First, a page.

Fostering creative enterprises in Northern Tasmania was the focus of Foundry's latest Live conference.
Enigmatic business and design creatives from across the nation spoke to an excited crowd about the possibilities around developing creative industry jobs.
Foundry creative director Chris Billing said the perception of jobs Tasmanians needed training for had change to take advantage of emerging job markets, similarly to the United States or United Kingdom.
"Closer to home, UX, web design and content creation are areas of strong and continued growth," he said.
"It's hard to think of a business that wouldn't benefit from these services.
"Yet in Tasmania, we are still struggling to contend with misconceptions around what the creative industries actually is - it's not fine arts and it's not pure tech.
"It is, in some ways, a combination of these, but rather than painting, sculpting or drawing - think virtual reality and user-experience based design."
Andrew Hoyne was one of the speakers at the conference.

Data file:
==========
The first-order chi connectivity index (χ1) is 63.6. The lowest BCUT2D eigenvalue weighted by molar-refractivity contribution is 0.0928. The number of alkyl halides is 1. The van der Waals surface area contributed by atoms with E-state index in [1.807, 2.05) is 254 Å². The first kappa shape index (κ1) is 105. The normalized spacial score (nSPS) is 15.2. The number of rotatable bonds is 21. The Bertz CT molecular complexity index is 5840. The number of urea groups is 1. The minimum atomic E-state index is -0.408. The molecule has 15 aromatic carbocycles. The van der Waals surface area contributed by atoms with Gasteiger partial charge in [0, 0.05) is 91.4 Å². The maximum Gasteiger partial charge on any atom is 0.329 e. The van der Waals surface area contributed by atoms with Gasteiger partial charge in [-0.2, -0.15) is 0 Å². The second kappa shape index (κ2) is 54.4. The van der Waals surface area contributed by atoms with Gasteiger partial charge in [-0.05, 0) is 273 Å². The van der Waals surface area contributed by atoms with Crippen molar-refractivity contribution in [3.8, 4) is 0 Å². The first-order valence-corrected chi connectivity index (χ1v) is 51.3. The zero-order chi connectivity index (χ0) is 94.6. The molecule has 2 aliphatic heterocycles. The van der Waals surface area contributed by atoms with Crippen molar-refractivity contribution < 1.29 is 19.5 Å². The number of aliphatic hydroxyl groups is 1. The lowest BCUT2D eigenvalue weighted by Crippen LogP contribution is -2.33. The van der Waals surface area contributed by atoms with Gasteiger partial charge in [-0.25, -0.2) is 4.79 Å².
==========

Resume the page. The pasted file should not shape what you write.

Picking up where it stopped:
His company Hoyne is a place branding and property marketing agency, with clients across Australia and the world.
"The exciting thing about coming to a city like Launceston is actually to talk about the opportunities that exist for this city and this region, because when you're in a place it's hard to see the wood from the trees," Mr Hoyne said.
"You could walk around this city and think 'wow I'm surrounded by boring old buildings', but yet so many places in the world would do anything to have the heritage, the stories and the narrative that a city like Launceston has got."
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Mr Hoyne said he wanted the people of Launceston to think they were not so far removed from what was happening globally in terms of creative industries.
He cited American cities Seattle and Portland as places that had experienced upheaval in terms of creative job growth.
"There is absolutely no reason why Launceston can't put itself on the map globally the same way those cities have," Mr Hoyne said.
"It has an engaged community, wide open spaces, it's a healthy place to be."
Foundry student Ebony Campbell said the conference was a great chance to talk with international industry experts one-on-one.
"I think it's so important to hear it from the horse's mouth, to have international designers come in and show what is possible," she said.
"It's different watching them on YouTube talking in Sydney miles away than seeing it in person and getting to talk to them and pitch them questions afterwards - I think that's really important."